Felix Chong and Alan Mak’s The Lost Bladesman (2011) takes a different tact on Romance of the Three Kingdoms by focusing on the episode where Guan Yu “spends some time” with Cao Cao. I appreciate this more subtle approach to the epic tale, even as it has some parts that do not quite make sense to me.
As always, SPOILERS!!!!!
To me, Donnie Yen in a Three Brothers vehicle guaranteed that I was going to see this film. Not only is Guan Yu is my favorite brother, I was also intrigued to see what Chong and Mak was going to do with this episode of the epic tale where Guan Yu actually hangs out with Cao Cao in the middle of the war. They assume you know and why he got there, as well as what happens to him afterwards. With that out the bag, you wonder what they are going to do with the next two hours.
It is refreshing to see how they weave the outstanding action sequences with the more quiet scenes where Cao Cao and Guan Yu discuss the merits of brotherhood and loyalty to the nation.
Let’s take the action sequences first. Did you expect them NOT to be on point? I love watching Donnie Yen’s action choreography because it always fits the film. For example, in Sha Po Lang, Yen spends what seems like forever to get that knife fight in the alley just right. It is fast and slick, and fits the urban feel of the film. So here, Yen does a really great job of showing why everyone fears Guan Yu. I don’t understand why ANYONE would want to confront him, or even think that they CAN confront him. And true to the billing, he is a wolf who only comes to the fore to protect those who are weaker and being exploited by the powerful. Yen channels that classic Guan Yu stance (you know the one I’m talking about, that move with the blade and the beard) very well. He is not to be trifled with. He’s a honorable man, but a powerful one as well.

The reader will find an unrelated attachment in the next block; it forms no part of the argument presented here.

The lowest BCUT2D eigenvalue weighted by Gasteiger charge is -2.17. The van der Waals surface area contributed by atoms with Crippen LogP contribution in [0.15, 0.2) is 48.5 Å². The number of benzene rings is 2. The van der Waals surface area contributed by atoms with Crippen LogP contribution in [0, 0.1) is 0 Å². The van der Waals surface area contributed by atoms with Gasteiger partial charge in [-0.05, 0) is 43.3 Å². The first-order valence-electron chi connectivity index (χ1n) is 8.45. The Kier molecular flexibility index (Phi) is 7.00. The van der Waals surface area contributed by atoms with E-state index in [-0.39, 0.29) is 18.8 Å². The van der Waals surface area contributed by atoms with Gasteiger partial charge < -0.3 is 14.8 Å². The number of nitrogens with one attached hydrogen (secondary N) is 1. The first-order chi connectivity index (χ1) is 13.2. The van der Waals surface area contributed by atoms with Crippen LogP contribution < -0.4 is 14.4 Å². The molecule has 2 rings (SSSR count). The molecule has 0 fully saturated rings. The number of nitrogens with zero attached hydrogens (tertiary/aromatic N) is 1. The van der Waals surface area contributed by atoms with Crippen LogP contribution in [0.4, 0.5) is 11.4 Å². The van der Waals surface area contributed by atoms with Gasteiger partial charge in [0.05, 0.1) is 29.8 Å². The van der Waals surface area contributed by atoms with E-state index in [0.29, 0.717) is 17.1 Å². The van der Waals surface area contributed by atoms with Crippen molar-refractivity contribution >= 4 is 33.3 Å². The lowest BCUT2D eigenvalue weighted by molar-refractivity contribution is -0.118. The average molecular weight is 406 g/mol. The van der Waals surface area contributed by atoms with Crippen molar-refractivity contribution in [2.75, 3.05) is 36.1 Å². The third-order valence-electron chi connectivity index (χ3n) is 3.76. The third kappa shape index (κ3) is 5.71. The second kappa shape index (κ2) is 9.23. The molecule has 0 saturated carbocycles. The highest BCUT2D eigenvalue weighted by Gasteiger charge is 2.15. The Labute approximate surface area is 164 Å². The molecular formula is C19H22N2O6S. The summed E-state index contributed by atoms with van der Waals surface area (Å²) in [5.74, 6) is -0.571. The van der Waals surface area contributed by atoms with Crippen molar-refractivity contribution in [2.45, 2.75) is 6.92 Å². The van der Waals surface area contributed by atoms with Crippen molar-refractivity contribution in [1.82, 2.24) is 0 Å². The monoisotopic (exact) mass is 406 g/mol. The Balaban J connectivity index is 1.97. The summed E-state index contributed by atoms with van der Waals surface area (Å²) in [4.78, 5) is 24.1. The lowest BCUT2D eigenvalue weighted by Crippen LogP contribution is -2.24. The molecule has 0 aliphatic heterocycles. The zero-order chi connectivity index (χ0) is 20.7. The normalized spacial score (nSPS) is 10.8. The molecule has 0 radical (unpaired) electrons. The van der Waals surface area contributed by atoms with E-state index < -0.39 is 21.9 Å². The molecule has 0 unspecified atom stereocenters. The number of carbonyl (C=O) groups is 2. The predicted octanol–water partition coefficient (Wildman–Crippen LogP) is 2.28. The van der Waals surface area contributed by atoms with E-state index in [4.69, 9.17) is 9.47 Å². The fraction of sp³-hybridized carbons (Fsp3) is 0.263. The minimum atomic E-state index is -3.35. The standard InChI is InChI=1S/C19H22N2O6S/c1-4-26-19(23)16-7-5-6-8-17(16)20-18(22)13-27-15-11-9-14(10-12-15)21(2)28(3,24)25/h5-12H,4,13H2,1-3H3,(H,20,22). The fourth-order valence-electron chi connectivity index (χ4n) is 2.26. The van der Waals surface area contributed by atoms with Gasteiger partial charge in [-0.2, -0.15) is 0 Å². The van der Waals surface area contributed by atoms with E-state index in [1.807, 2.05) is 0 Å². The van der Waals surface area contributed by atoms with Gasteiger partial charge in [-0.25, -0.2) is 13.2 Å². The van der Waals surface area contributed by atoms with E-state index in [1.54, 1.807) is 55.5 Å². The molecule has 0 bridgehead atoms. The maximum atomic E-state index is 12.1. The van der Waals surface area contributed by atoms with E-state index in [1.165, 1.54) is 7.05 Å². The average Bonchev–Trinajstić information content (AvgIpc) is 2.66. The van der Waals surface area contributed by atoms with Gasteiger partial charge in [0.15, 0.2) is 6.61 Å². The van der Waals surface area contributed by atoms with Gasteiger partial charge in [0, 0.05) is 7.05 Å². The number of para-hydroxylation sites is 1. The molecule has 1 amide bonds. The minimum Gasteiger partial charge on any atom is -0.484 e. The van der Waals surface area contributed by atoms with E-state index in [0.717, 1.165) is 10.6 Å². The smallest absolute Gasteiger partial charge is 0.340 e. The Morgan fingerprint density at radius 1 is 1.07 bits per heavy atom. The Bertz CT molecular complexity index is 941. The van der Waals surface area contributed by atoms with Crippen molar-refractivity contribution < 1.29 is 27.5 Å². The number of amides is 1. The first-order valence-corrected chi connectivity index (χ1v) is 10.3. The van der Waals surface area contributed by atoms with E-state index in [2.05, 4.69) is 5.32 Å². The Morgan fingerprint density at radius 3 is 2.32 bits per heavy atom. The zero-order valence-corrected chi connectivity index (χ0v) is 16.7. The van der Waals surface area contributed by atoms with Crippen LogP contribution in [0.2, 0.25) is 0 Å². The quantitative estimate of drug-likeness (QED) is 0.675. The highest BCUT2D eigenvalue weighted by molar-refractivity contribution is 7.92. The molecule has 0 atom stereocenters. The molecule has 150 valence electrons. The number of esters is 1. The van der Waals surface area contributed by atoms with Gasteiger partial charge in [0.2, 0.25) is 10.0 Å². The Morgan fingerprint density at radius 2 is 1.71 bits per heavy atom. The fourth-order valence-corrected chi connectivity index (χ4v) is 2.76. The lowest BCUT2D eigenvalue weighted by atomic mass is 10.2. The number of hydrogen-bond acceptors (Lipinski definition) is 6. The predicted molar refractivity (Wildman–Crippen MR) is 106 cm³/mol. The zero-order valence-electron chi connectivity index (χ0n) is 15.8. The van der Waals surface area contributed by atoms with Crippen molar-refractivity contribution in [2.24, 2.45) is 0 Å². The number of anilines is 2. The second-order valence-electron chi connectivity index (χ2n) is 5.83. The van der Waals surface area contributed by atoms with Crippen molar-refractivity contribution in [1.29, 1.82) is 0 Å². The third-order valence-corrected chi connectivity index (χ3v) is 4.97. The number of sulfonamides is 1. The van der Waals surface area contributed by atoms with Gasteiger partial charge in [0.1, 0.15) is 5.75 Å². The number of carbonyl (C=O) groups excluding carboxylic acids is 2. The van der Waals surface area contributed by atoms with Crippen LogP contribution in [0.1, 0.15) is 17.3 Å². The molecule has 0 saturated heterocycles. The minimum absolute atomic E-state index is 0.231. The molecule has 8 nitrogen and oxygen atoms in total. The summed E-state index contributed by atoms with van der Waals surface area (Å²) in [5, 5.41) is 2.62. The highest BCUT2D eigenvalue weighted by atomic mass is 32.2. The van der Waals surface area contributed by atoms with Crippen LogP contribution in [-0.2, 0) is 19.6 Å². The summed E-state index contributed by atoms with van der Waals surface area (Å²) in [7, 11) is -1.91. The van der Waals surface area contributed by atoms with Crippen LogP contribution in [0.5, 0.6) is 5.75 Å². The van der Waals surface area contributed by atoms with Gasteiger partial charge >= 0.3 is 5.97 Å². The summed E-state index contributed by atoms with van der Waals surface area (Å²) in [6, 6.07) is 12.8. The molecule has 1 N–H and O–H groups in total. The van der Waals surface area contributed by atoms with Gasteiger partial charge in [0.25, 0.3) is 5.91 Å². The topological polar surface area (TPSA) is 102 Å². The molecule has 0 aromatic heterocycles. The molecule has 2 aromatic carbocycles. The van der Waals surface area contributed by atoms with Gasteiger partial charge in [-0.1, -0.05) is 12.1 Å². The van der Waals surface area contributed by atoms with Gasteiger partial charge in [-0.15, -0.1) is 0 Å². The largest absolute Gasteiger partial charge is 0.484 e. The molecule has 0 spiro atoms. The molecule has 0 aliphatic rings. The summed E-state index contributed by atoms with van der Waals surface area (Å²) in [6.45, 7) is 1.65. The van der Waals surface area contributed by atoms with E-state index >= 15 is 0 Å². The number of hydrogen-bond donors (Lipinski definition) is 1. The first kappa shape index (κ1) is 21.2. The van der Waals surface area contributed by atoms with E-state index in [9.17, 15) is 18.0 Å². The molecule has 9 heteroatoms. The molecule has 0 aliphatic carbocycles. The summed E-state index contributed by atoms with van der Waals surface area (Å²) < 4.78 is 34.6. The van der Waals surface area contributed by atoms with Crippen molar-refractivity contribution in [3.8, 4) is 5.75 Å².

But the film does not solely feature these action sequences. It also features chit-chats between Guan Yu and Cao Cao. This Cao Cao is more subtle than the one we find in John Woo’s Red Cliff. Rather than a raving egotistical guy mad for power, The Lost Bladesman‘s Cao Cao is more cunning and subtle in his efforts to woo Guan Yu to his side, or completely destroy his ability to capitalize on his good reputation. I was almost convinced that he really just wanted Guan Yu to serve him because he valued him more than Liu Bei. Almost.
Cao Cao’s interaction with his men is also different. They are not flunkies. They honestly seem to have internalized Cao Cao’s thinking, so that even when they go against his direct orders, they survive to tell the tale. Cao Cao also enjoys a good reputation among the regular people. They see him as a person trying to bring stability to the realm. They like him, and Liu Bei and the others are rebels, rogues and destroyers of the peace.
Overall, I liked the film, but there were parts that I was less than enthusiastic about. I’m less concerned about the way that the film diverges from the epic, but can it do so in ways that pay off? First, I’ve always thought of Guan Yu as having an aristocratic air about him, but this Guan Yu is depicted as just a farmer and day laborer. Where is his regal air? He’s hanging out with the oxen!
Second, can we have a treatment of Three Kingdoms that more accurately enlarges the role of the women? There are women in Three Kingdoms, and they can do damage. Do we have to have, even if it is a ruse, echoes of a romantic relationship that impacts the men? IT’S ABOUT THE BROTHERHOOD!!!!
And can we talk about the ending? I mean, I know what happens to Guan Yu, and I don’t really need to see how he goes down, but I felt that the ending left me wanting more. It didn’t feel that the film had something final to say about this man with the soul of a lamb. I would imagine that audiences might want to see how he is received after his time with “the enemy” or how he rationalizes killing people under Liu Bei during his captivity. We are left with Cao Cao still plotting and planning, seemingly to his benefit. Sigh.
Ultimately, its worth it, because it’s Guan Yu!!!!!!